If you’re still hungry for more arts to shop, may I recommend my own lines of notebooks on Etsy and my art on Society6 and Redbubble? Your support is much appreciated and helps keep this blog running!

writing prompt literary list graphic

Howdy! Here we have a new list of writing prompts for your perusal, featuring fantasy-based works. And apparently most of the fantasy and sci-fi books I have hard copies of are by cis white guys… 🙁

We can make it work.

Writing Prompts – White Cis Guys Fantasy Edition

Okay. I do read fantasy and sci-fi written by people other than cis white guys, I promise, I just haven’t bought new books in a while. I don’t have easily accessible copies of the Charlaine Harris, Seanan McGuire , and Kim Harrison books that I’ve enjoyed in the last year, nor can I include Paul Takes the Form of a Mortal Girl, having lent my copy to a friend.

Now, I’m not saying I don’t like the books that I selected from. Quite the opposite – the 7 selections here all come from books and authors I love. And one TV show. I have a massive book with all the Firefly scripts.

Although, whenever I read H.G. Wells I can pretend that I’m reading a book by a bad-ass bisexual lady, thanks Warehouse 13. And look, The Invisible Man is just a deliciously creepy book with a strangely sympathetic monster. I do love a good monster.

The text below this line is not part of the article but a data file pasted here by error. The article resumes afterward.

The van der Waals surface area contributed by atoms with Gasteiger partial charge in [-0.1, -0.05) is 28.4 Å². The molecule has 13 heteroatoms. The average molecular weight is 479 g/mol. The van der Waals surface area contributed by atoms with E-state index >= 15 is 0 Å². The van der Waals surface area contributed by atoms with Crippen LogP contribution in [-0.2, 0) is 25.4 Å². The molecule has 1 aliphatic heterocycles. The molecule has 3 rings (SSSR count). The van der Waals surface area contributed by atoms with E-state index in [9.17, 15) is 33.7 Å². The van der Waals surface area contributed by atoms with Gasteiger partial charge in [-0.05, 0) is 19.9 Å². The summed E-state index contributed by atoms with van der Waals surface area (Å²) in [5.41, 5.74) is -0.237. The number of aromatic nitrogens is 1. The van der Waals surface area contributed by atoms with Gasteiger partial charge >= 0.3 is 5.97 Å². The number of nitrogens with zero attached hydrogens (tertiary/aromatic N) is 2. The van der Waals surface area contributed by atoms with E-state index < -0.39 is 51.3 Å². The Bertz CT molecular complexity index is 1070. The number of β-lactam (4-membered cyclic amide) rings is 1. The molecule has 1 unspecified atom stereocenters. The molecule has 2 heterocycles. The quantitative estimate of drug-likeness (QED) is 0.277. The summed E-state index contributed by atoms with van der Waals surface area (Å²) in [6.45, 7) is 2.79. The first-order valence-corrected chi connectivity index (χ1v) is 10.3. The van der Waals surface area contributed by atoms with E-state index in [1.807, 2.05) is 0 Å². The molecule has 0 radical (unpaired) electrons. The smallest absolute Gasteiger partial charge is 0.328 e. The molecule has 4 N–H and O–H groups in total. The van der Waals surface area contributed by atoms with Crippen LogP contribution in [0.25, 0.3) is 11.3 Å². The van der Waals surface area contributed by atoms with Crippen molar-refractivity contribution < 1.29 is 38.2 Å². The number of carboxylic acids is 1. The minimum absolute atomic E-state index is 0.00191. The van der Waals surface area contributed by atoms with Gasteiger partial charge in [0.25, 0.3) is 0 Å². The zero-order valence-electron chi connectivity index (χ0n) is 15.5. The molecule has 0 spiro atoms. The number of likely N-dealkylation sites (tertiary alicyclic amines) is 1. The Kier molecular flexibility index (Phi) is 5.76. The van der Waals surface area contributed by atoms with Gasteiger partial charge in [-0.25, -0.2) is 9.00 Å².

Anyways, as always, change things up and don’t be a plagiarist.

Actually, that’s your mission for this assignment – mix these prompts up into something new! Fantasy and sci-fi needs more diversity, and it starts with the stories being told. I can’t do it alone, friends.

Alright, so let’s delve into my unfortunately white guys heavy collection of science fiction and fantasy, and use these prompts to make it better. Honestly my brain has started writing a story already just from the prompts I’ve found. I hope they inspire you too.

7 Fantastical Writing Prompts

“Why come to me? Why not a private investigator?”

“Because you know about…” She gestured, fitfully.

“About magic,” I said.

Storm Front, Jim Butcher

“But it gets dark.”


“Aren’t you afraid?”

“Of what?”

“The dark.”

“Why should I be?”

– “Pillar of Fire,” Ray Bradbury

“What happens to the soul of a man who dies between the stars, far from his native world?”

– “The Haunted Space Suit,” Arthur C. Clarke

“The girl is a witch!”

“Yeah. But she’s our witch.”

Firefly Ep. 5, “Safe,” Drew Z. Greenberg

“There have been no wizards since [him], and you would never in this world  have beaten him. But I tell you this – he would never in this world have beaten you.”

“I am ready then.”

The Princess Bride, William Goldman

“I could have swore I heard a voice.”

“Of course you did.”

“It’s there again”

“Don’t be a fool. You think I’m just imagination? Just imagination?”

“What else can you be?”

The Invisible Man, H.G. Wells

“Where is she?”

“Gone. The darkness took her.”

Neverwhere, Neil Gaiman

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Other writing tips and prompts can be found here.

Need a place to put your writing? Check out my line of notebooks on Etsy!

For your pinning pleasure:

white guys writing prompts pin